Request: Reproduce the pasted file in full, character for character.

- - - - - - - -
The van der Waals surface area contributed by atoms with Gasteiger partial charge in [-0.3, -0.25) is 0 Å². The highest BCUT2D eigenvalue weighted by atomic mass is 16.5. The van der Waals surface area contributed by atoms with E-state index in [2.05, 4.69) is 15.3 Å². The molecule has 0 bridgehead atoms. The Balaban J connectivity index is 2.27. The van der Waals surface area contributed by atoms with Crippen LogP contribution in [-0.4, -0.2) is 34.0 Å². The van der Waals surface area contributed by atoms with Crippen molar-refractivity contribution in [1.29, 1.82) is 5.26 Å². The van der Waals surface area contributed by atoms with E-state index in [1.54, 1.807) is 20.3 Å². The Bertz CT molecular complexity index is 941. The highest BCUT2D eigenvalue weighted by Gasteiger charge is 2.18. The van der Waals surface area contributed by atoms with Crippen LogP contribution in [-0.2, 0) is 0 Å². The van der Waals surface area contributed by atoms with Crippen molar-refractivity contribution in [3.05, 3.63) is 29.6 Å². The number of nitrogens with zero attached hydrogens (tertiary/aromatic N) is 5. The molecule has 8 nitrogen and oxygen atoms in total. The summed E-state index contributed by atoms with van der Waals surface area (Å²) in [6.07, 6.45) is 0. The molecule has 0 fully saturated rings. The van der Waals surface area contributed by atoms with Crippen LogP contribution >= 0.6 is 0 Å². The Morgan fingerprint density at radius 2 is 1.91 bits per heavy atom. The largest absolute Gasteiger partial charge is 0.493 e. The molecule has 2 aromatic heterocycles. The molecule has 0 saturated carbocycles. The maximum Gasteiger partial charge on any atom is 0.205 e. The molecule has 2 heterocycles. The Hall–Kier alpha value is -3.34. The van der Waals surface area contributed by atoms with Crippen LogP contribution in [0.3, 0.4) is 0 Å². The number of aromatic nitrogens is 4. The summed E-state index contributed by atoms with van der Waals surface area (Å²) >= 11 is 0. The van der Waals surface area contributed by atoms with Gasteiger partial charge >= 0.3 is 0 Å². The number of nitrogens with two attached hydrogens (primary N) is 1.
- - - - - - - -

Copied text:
The van der Waals surface area contributed by atoms with Gasteiger partial charge in [-0.3, -0.25) is 0 Å². The highest BCUT2D eigenvalue weighted by atomic mass is 16.5. The van der Waals surface area contributed by atoms with E-state index in [2.05, 4.69) is 15.3 Å². The molecule has 0 bridgehead atoms. The Balaban J connectivity index is 2.27. The van der Waals surface area contributed by atoms with Crippen LogP contribution in [-0.4, -0.2) is 34.0 Å². The van der Waals surface area contributed by atoms with Crippen molar-refractivity contribution in [1.29, 1.82) is 5.26 Å². The van der Waals surface area contributed by atoms with E-state index in [1.54, 1.807) is 20.3 Å². The Bertz CT molecular complexity index is 941. The highest BCUT2D eigenvalue weighted by Gasteiger charge is 2.18. The van der Waals surface area contributed by atoms with Crippen LogP contribution in [-0.2, 0) is 0 Å². The van der Waals surface area contributed by atoms with Crippen molar-refractivity contribution in [3.05, 3.63) is 29.6 Å². The number of nitrogens with zero attached hydrogens (tertiary/aromatic N) is 5. The molecule has 8 nitrogen and oxygen atoms in total. The summed E-state index contributed by atoms with van der Waals surface area (Å²) in [6.07, 6.45) is 0. The molecule has 0 fully saturated rings. The van der Waals surface area contributed by atoms with Crippen LogP contribution >= 0.6 is 0 Å². The Morgan fingerprint density at radius 2 is 1.91 bits per heavy atom. The largest absolute Gasteiger partial charge is 0.493 e. The molecule has 2 aromatic heterocycles. The molecule has 0 saturated carbocycles. The maximum Gasteiger partial charge on any atom is 0.205 e. The molecule has 2 heterocycles. The Hall–Kier alpha value is -3.34. The van der Waals surface area contributed by atoms with Crippen LogP contribution in [0.3, 0.4) is 0 Å². The number of aromatic nitrogens is 4. The summed E-state index contributed by atoms with van der Waals surface area (Å²) >= 11 is 0. The van der Waals surface area contributed by atoms with Gasteiger partial charge >= 0.3 is 0 Å². The number of nitrogens with two attached hydrogens (primary N) is 1.